8. Jiranyakul, Komain, 2014. "Temporal causal relationship between stock market capitalization, trade openness and real GDP: evidence from Thailand," MPRA Paper 60623, University Library of Munich, Germany.

    Corrections

    All material on this site has been provided by the respective publishers and authors. You can help correct errors and omissions. When requesting a correction, please mention this item's handle: RePEc:taf:intecj:v:20:y:2006:i:3:p:285-302. See general information about how to correct material in RePEc.

    For technical questions regarding this item, or to correct its authors, title, abstract, bibliographic or download information, contact: (Chris Longhurst). General contact details of provider: http://www.tandfonline.com/RIEJ20 .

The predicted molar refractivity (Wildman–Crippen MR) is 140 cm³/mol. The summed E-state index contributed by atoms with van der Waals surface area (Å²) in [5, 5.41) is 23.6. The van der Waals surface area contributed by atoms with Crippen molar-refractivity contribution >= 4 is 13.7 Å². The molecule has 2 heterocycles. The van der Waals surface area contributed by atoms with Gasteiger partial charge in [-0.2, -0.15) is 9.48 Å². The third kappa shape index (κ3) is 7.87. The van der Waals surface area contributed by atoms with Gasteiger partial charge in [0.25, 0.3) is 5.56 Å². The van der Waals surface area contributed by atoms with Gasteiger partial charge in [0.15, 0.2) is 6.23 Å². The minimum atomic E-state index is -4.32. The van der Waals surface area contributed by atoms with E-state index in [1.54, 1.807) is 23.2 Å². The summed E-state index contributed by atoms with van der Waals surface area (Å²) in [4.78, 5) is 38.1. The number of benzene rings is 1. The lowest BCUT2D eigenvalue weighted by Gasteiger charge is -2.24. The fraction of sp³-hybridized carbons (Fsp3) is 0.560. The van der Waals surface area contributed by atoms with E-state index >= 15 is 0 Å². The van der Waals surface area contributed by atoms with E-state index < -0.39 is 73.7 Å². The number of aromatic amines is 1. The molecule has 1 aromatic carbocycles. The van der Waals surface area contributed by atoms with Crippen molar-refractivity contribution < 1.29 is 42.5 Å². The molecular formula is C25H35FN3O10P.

If you have authored this item and are not yet registered with RePEc, we encourage you to do it here. This allows to link your profile to this item. It also allows you to accept potential citations to this item that we are uncertain about.

    If CitEc recognized a reference but did not link an item in RePEc to it, you can help with this form .

    If you know of missing items citing this one, you can help us creating those links by adding the relevant references in the same way as above, for each refering item. If you are a registered author of this item, you may also want to check the "citations" tab in your RePEc Author Service profile, as there may be some citations waiting for confirmation.

    Please note that corrections may take a couple of weeks to filter through the various RePEc services.

    IDEAS is a RePEc service hosted by the Research Division of the Federal Reserve Bank of St. Louis . RePEc uses bibliographic data supplied by the respective publishers.